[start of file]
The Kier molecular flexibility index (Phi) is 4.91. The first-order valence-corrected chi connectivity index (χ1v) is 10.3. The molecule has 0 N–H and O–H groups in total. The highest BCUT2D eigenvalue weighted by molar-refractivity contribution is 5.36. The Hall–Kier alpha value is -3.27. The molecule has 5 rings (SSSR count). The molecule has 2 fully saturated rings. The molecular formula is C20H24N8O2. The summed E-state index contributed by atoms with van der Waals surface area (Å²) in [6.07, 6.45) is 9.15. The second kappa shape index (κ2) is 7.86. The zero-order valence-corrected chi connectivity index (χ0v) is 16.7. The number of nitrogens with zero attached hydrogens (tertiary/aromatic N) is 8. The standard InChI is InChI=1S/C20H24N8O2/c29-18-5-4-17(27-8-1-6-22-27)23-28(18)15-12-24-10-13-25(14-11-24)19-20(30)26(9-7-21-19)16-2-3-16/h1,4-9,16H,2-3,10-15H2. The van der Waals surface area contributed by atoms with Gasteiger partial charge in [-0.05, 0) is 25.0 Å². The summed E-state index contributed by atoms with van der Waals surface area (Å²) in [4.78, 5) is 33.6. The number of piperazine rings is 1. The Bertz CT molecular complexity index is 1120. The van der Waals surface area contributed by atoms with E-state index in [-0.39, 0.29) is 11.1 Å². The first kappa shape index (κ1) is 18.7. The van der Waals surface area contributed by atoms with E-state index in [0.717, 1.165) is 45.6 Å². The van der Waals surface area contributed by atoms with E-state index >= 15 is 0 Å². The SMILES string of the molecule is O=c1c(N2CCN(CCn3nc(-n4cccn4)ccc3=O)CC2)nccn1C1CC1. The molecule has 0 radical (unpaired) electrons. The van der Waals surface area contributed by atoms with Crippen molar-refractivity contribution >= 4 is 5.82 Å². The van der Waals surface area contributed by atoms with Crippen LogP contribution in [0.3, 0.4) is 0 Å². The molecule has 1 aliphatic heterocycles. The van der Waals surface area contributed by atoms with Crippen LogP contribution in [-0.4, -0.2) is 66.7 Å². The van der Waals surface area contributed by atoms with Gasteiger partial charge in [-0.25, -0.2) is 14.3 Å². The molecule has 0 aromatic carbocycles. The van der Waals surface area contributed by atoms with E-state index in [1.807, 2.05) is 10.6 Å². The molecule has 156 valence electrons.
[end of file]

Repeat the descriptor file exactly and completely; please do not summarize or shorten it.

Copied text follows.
The Kier molecular flexibility index (Phi) is 4.91. The first-order valence-corrected chi connectivity index (χ1v) is 10.3. The molecule has 0 N–H and O–H groups in total. The highest BCUT2D eigenvalue weighted by molar-refractivity contribution is 5.36. The Hall–Kier alpha value is -3.27. The molecule has 5 rings (SSSR count). The molecule has 2 fully saturated rings. The molecular formula is C20H24N8O2. The summed E-state index contributed by atoms with van der Waals surface area (Å²) in [6.07, 6.45) is 9.15. The second kappa shape index (κ2) is 7.86. The zero-order valence-corrected chi connectivity index (χ0v) is 16.7. The number of nitrogens with zero attached hydrogens (tertiary/aromatic N) is 8. The standard InChI is InChI=1S/C20H24N8O2/c29-18-5-4-17(27-8-1-6-22-27)23-28(18)15-12-24-10-13-25(14-11-24)19-20(30)26(9-7-21-19)16-2-3-16/h1,4-9,16H,2-3,10-15H2. The van der Waals surface area contributed by atoms with Gasteiger partial charge in [-0.05, 0) is 25.0 Å². The summed E-state index contributed by atoms with van der Waals surface area (Å²) in [4.78, 5) is 33.6. The number of piperazine rings is 1. The Bertz CT molecular complexity index is 1120. The van der Waals surface area contributed by atoms with E-state index in [-0.39, 0.29) is 11.1 Å². The first kappa shape index (κ1) is 18.7. The van der Waals surface area contributed by atoms with E-state index in [0.717, 1.165) is 45.6 Å². The van der Waals surface area contributed by atoms with E-state index >= 15 is 0 Å². The SMILES string of the molecule is O=c1c(N2CCN(CCn3nc(-n4cccn4)ccc3=O)CC2)nccn1C1CC1. The molecule has 0 radical (unpaired) electrons. The van der Waals surface area contributed by atoms with Crippen molar-refractivity contribution >= 4 is 5.82 Å². The van der Waals surface area contributed by atoms with Crippen LogP contribution in [0.3, 0.4) is 0 Å². The molecule has 1 aliphatic heterocycles. The van der Waals surface area contributed by atoms with Crippen LogP contribution in [-0.4, -0.2) is 66.7 Å². The van der Waals surface area contributed by atoms with Gasteiger partial charge in [-0.25, -0.2) is 14.3 Å². The molecule has 0 aromatic carbocycles. The van der Waals surface area contributed by atoms with E-state index in [1.807, 2.05) is 10.6 Å². The molecule has 156 valence electrons.